Predictions from a collection of the latest climate models on average say that ice will be nearly gone from the Arctic by the 2030s. But when you don’t include man-made – or ‘anthropogenic’ – CO2 emissions’ ‘forcing’ effect, those models show a much icier picture. “This clearly shows that if you don’t consider anthropogenic forcing, the ice won’t decline that fast,” said Muyin Wang from the University of Washington. “It should be oscillating around a much higher level.”
These findings echo some that Muyin and her Seattle colleague James Overland, from the US National Oceanic and Atmospheric Administration (NOAA) Pacific Marine Environmental Laboratory, made in 2009. Then, James and Muyin used climate models that formed the basis for the Intergovernmental Panel on Climate Change’s fourth assessment report, which was published in 2007. “Because of this report’s success a lot more modelling groups around the world started doing simulations,” Muyin told me. Scientists are now bringing their improved old models together with new ones in a project to compare them. Having found the old models bad at reproducing measured shrinkage of Arctic ice at the end of the 20th century, James and Muyin wanted to see if the new and improved ones could do any better.
It’s important to be able to reproduce real data to be confident in models’ predictions, Muyin said. “If you are interviewing someone for a job, you look at their resumé, to see if they did a good job in the past,” she explained. “Then you know that they can do the job going forward. It’s a similar idea here, if models can simulate the past climate, then they’re the models we want to use in the projection.”
In a paper published in the scientific journal Geophysical Research Letters on Tuesday, they started from 32 different models, and compared them with satellite data on sea ice coverage. Overall, their resumés were slightly better than the older models: For the period from 1981-2005, the average of all these models was near the ice coverage actually seen, whereas the older models had overestimated the values. But the highest and lowest estimates in both groups were still very similar.
When James and Muyin looked at the entire group of new models, some showed that there would still be Arctic ice in 2100. So the scientists did what they had done in 2009 – only looked at the models that successfully simulated recent ice loss. “We analysed only 7 models that performed better at simulating the sea ice extent,” Muyin said. “If you want to look at the Arctic you should concentrate on these models, rather than looking at the whole group of 32 models.” Those seven, in a scenario where climate-change causing greenhouse gas emissions stayed very high, showed a rapid decline. The average time until the minimum sea ice area in the Arctic fell below a million square kilometres was 28 years from 2007, with predictions ranging from 14-36 years.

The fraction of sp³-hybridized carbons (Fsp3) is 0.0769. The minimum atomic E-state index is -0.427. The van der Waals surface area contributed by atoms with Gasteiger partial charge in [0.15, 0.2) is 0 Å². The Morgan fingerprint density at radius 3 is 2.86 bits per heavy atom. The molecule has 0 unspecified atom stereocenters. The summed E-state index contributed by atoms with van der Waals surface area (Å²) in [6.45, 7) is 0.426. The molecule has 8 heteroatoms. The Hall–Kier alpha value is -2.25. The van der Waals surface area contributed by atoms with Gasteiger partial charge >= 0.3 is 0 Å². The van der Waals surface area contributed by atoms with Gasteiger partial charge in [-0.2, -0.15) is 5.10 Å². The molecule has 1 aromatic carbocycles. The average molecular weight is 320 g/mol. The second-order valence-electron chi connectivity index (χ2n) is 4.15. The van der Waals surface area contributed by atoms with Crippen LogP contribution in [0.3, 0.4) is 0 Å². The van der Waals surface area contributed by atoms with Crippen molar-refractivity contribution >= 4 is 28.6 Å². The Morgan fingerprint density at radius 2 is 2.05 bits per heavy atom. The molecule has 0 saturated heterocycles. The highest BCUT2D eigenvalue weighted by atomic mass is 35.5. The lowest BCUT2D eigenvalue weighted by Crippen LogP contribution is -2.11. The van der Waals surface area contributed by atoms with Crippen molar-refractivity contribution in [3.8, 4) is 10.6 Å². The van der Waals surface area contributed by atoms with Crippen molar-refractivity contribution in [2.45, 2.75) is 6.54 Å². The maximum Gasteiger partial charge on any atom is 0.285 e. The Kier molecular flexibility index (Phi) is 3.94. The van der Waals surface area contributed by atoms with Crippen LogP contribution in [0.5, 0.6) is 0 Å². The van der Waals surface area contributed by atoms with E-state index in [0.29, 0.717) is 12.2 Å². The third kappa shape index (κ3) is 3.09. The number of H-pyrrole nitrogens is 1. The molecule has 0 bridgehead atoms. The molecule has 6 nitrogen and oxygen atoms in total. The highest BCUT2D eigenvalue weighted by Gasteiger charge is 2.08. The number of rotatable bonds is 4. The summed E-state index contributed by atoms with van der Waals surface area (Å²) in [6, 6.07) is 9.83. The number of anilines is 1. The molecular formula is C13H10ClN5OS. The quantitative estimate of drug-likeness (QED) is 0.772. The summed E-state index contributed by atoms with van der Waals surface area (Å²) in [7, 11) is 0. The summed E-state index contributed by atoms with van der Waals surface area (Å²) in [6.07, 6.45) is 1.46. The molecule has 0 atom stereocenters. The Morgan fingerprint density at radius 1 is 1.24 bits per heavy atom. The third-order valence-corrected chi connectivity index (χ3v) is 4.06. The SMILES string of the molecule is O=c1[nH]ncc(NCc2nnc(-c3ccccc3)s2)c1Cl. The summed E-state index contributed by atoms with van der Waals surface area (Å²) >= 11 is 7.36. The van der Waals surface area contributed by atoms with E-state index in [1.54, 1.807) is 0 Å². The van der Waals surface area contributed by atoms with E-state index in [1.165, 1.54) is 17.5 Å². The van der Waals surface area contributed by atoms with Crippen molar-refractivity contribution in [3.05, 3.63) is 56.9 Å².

Muyin and James write that they are ‘discouraged’ that the models aren’t better at reproducing the Arctic melt we’ve seen. But Muyin said that there are reasons why it’s difficult. “There are still a lot of things we don’t fully understand about the Arctic climate system,” she explained. “We still need to find out which are the most important processes that control the sea ice growth and disappearance. That’s very challenging for us to do. Also, for the Arctic, observational data are short and sparse. That makes the modelling harder than if we had more than several decades of continued, systematic observations.”
However, by pointing out which ones are the best at simulating the Arctic, Muyin is helping make sure predictions for the area are as reliable as they can be. With a record minimum coverage reached this year, that’s more important than ever for areas where Arctic ice affects society, the environment and the economy. “When I go to meetings, other researchers do recognise that these models are better at simulating the ice, so it does have an impact,” she said. “They are still useful, and they are the only tools we have.”
Muyin Wang and James E. Overland (2012). A sea ice free summer Arctic within 30 years: An update from CMIP5 models Geophys. Res. Lett. DOI: 10.1029/2012GL052868